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Manners Matter

• To tell someone they did a good job. Everyone likes to get personal mail, like thank-you notes and invitations. What kinds of letters or invitations have you gotten in the mail? About note cards and personal with Truman and Mrs. F letter stationery: A well-mannered person, male A Note about Notes or female, should have a set of note cards and This is National Letter Writing Month, and I matching envelopes to be used for writing wanted to talk a little about a funny word: thank-you and other kinds of personal notes. stationery. This is pronounced stey-shuh-ner-ee While it is true that you should buy the best and means letter or note paper used quality that you can afford, and paper with a for writing or typing either business high cotton content is the most desired, the only or personal correspondence; usually thing that you absolutely must remember is accompanied with matching that you should thank people in writing for envelopes. gifts, favors, dinner parties, etc., given. Do you know what What kind of paper and design the correspondence is? All it means is notes are matter not nearly as much as letters that are written! the actual effort and content of the One kind of “personal correspondence” is written thank you. It is nice if you can splurge called a “note.” Most often, we write “notes” to (spend a lot) on engraved note cards, but when thank someone, but there are other reasons we that is not an option, the person who gets your may want to write to them, too. These may be: thoughtful note will greatly appreciate any off• To express thanks to someone for giving the-shelf (plain) note that you took the time to you any kind of gift — Christmas, birthday or send! Personal note stationery is about the size other. of a post card and can either be a single card or • To say thanks for inviting you to a party or fold over. a dinner or other get together (commonly called Check the office supply store for an affordthe bread and butter note). able option: they have blank note cards, and it is • To say thanks for any special treatment or simple enough to print your own on your home favor you received. computer with little technical expertise and little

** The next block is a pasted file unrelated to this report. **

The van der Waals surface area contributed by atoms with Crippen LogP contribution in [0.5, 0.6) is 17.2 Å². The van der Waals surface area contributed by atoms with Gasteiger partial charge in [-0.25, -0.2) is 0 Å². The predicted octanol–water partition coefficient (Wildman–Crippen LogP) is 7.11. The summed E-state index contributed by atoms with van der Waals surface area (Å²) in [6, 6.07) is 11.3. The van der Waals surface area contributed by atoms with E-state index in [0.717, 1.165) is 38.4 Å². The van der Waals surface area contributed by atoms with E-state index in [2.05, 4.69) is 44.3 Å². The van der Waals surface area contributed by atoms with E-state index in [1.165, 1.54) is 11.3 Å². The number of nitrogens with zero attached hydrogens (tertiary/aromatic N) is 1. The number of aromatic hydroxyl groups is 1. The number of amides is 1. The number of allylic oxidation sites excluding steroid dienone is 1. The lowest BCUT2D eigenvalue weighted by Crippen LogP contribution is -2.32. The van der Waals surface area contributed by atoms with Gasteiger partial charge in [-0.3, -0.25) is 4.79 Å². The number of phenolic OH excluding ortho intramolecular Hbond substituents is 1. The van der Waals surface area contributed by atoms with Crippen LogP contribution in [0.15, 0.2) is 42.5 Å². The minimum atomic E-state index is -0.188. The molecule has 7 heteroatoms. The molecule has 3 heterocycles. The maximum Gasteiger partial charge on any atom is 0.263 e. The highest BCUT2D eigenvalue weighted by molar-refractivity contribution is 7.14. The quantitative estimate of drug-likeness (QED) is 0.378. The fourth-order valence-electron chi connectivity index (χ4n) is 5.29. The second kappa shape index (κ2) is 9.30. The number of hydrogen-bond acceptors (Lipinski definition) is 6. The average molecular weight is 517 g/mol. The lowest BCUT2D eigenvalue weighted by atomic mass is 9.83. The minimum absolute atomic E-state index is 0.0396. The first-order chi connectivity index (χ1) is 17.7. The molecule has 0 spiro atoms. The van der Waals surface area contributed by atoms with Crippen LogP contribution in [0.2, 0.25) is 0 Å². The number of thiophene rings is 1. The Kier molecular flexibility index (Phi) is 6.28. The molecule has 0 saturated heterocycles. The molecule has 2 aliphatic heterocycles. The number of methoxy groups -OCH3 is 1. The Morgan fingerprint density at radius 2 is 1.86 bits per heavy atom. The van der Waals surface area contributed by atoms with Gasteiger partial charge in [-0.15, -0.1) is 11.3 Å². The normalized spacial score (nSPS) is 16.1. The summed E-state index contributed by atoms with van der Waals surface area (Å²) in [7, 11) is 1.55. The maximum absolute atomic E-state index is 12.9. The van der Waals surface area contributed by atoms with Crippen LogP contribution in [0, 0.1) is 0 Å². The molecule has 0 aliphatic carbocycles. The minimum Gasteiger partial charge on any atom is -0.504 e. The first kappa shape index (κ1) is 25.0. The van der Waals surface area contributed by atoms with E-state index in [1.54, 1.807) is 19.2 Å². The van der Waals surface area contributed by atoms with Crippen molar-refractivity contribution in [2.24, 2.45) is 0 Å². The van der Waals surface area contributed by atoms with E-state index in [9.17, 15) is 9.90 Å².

expense. Note cards can have your initials or some other design at the top. Again, the goal is to make the effort to let someone who has done something nice for you know how much you appreciate it. Some people prefer to write letters instead of cards — these personal writing sheets should be 7-1/4 to 7-1/2 wide X 10-1/2 inches long and have envelopes to match. These are used for letter writing, as well as thank-you letter writing, and are generally not used in business. Most any color is acceptable nowadays, but white, ecru, light blue and perhaps pale pink are most traditional and are always appropriate. These can have your monogram (the letters of your first, last and middle names combined in a pretty design) or your name at the top, and the envelopes can have your address printed on the back flap. Again, plain letters are perfectly fine — it is always the thought behind the letter that counts. Truman and Mrs. Susan Fleming will be glad to answer your questions on manners and etiquette. Mrs. F is a home economist, editor and lifestyle writer specializing in entertaining and children’s etiquette. E-mail your question to manners@ If we use your question in the paper, you will receive a Kidsville News! t-shirt!

Are You Ready for Camp?

Visit for the answer! Series by Mary Jane McKittrick Illustrations by Bob Ostrom

Paws for a lesson in TEAMWORK.

A community project takes on new meaning when Boomer and Halley get involved and try to help. “I’ll stir the paint with my paw,” says Halley, “That should work.” “Have you ever done this before?” asks Boomer. “Get ready with the brush,” says Halley. Boomer shakes his head. “I sure hope this works!” “Oh Boomer,” says Halley, “What could go wrong?”


Boomer and Halley are working as a team because: a) They don't like each other. b) Halley's in charge. c) They're in trouble. d) They have a goal.

For the answer and a chance to win a prize, go to the FUN STUFF page at!

APRIL 2009

Spring has sprung, and that means the weather is warmer and you are spending more time outside. It also means that your parents are starting to think about what kinds of activities you will be doing during the summer. Have you ever been to a summer camp? There are all kinds of camps to consider. Sports, music and arts camps let you focus on one type of activity, and there are summer camps where you get to try lots of activities, like crafts, canoeing and swimming. Camp can be a great way to discover new things and make new friends. At day camp you go for just the day (or part of a day), and at overnight camp you actually spend the night! If you are not quite sure if you are ready for sleepover camp, take the following quiz. Just answer True or False and share the answers with your parents. F F F F F F F F F F F F

I have never slept over at anyone’s house before. I have slept over at a friend’s house a couple of times, but I didn’t like it. I’ve gone on more sleepovers than I can count! I like to spend lots of time by myself at home. I like to spend some time with friends, but I need time alone, too. I love spending time with my friends — the more time the better! If I had to choose between reading or swimming, I’d choose reading. I love to play games and sports with other kids. I have never slept outside before. I think it would be scary. I’ve never slept outside, but it sounds fun! I’ve slept outside and hated it. I’ve slept outside, and it was great!

(Parent’s note: Use the answers to help you decide if your child is ready for sleepover camp.)



Kidsville News - April 2009  
Kidsville News - April 2009